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Baltimore museum's small, powerful steps

January 29, 2006


Walking into Baltimore's National Great Blacks in Wax Museum, I'm patting myself on the back for finding the place. It's not exactly in the happening part of town. I'malso pretty jazzed about checking out what's inside.

But before I get to that, a confession: I'm not a fan of big museums. I feel a little pedestrian admitting such a thing in a city that's full of them. I much prefer the smaller ones; the ones with a more narrow focus; the ones that seem to run on a shoestring yet still manage to illuminate their subjects in a compelling manner.

Chicago has many of those, too, but this is a travel section, so let's go back to Baltimore.

With only one day in town I have no idea what to do, so I follow the road into downtown Baltimore, which takes me right into the Inner Harbor, the city's crown jewel of tourist attractions: shops, restaurants, blah, blah, blah, all tucked into a picturesque waterfront. Staffed with accessible volunteers and stacks of brochures, the bright and airy visitors' information center is more helpful than I ever give such places credit.



1601-03 E. North Ave.
Baltimore, Md., 21213
(410) 563-3404

ADMISSION: $8-00-$9.00; group rates also available.

HOURS: 9 a.m.-6 p.m. Tuesday-Saturday; noon-6 p.m. Sunday; closed Mondays, except during February, July and August, Martin Luther King Day and most holidays.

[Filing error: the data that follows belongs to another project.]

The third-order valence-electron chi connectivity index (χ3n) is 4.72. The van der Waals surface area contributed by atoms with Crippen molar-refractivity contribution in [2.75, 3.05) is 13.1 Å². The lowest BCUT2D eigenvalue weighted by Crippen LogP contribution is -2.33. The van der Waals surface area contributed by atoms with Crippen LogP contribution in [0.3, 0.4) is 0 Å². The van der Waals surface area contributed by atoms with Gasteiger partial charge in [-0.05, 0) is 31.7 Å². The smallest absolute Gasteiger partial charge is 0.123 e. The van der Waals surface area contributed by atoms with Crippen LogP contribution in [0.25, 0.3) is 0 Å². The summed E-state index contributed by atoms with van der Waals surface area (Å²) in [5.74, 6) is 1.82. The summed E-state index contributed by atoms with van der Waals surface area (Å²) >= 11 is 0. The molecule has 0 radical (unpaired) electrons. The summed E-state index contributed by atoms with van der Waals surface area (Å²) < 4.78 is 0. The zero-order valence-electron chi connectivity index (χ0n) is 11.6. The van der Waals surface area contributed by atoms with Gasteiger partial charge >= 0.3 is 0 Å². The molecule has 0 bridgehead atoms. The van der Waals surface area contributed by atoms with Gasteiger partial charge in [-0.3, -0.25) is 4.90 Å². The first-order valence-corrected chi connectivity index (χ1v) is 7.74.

Behind the main desk, in a cozy theater, a 10-minute film gives me an abbreviated tour of the city, highlighting the biggies (Inner Harbor, National Aquarium), the favorites (Camden Yards, Babe Ruth Birthplace) and the quirky (National Museum of Dentistry, anyone?) -- plus what's new in town. I tell a volunteer everything I want to see and that time efficiency is key. He kindly maps it out for me and I set out on foot.

After visiting three museums and a gravesite (see sidebar), I huff and puff in the blazing heat back to the garage to retrieve my car -- because getting a cab in Baltimore is ridiculously impossible!

All is worth it, however, for I am en route to a wax museum. Who doesn't love a wax museum? The visitors center video portion on the National Great Blacks in Wax Museum was a jaunty little segment that caught my eye and steered me toward the northeast end of town.

Passing though some run-down neighborhoods, the Johns Hopkins campus and then more run-down neighborhoods, I start rethinking the journey when, voila, North Avenue appears before me and I am confident I'll find it. I park on a desolate side street because there is no lot at this no-frills attraction. It looks like an old fire station, and in fact, it is. It's cool, but then it's not, because there's nothing around it that says "community." Everything is in disrepair, vandalized or empty.

(Further research tells me the museum's owner is in the midst of an ambitious fund-raising campaign, with plans to expand the museum and revitalize the neighborhood.)